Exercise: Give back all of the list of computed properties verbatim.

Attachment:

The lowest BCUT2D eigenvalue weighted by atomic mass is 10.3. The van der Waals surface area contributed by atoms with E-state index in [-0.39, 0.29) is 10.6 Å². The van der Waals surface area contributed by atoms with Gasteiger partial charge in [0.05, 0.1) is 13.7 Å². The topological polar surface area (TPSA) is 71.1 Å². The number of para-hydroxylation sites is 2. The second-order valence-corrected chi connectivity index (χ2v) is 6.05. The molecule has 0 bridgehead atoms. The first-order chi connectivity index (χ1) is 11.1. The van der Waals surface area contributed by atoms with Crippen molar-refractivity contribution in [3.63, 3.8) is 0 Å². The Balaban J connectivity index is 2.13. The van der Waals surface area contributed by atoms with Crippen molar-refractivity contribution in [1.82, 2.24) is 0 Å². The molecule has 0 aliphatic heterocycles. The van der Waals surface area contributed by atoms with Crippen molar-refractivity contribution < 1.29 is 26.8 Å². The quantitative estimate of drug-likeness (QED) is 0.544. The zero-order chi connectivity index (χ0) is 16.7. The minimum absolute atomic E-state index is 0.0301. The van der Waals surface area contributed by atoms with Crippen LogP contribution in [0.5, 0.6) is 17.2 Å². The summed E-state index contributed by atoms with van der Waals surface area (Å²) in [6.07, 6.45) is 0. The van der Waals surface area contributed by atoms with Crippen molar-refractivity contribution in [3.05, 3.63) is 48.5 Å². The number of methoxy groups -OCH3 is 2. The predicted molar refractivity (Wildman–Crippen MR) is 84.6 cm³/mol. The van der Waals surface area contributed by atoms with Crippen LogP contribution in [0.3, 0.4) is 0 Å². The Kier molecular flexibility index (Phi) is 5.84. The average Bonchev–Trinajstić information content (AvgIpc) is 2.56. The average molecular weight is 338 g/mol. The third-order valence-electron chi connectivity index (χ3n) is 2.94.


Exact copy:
The lowest BCUT2D eigenvalue weighted by atomic mass is 10.3. The van der Waals surface area contributed by atoms with E-state index in [-0.39, 0.29) is 10.6 Å². The van der Waals surface area contributed by atoms with Gasteiger partial charge in [0.05, 0.1) is 13.7 Å². The topological polar surface area (TPSA) is 71.1 Å². The number of para-hydroxylation sites is 2. The second-order valence-corrected chi connectivity index (χ2v) is 6.05. The molecule has 0 bridgehead atoms. The first-order chi connectivity index (χ1) is 11.1. The van der Waals surface area contributed by atoms with Crippen molar-refractivity contribution in [3.63, 3.8) is 0 Å². The Balaban J connectivity index is 2.13. The van der Waals surface area contributed by atoms with Crippen molar-refractivity contribution in [1.82, 2.24) is 0 Å². The molecule has 0 aliphatic heterocycles. The van der Waals surface area contributed by atoms with Crippen molar-refractivity contribution < 1.29 is 26.8 Å². The quantitative estimate of drug-likeness (QED) is 0.544. The zero-order chi connectivity index (χ0) is 16.7. The minimum absolute atomic E-state index is 0.0301. The van der Waals surface area contributed by atoms with Crippen LogP contribution in [0.5, 0.6) is 17.2 Å². The summed E-state index contributed by atoms with van der Waals surface area (Å²) in [6.07, 6.45) is 0. The van der Waals surface area contributed by atoms with Crippen molar-refractivity contribution in [3.05, 3.63) is 48.5 Å². The number of methoxy groups -OCH3 is 2. The predicted molar refractivity (Wildman–Crippen MR) is 84.6 cm³/mol. The van der Waals surface area contributed by atoms with Crippen LogP contribution in [0.3, 0.4) is 0 Å². The Kier molecular flexibility index (Phi) is 5.84. The average Bonchev–Trinajstić information content (AvgIpc) is 2.56. The average molecular weight is 338 g/mol. The third-order valence-electron chi connectivity index (χ3n) is 2.94.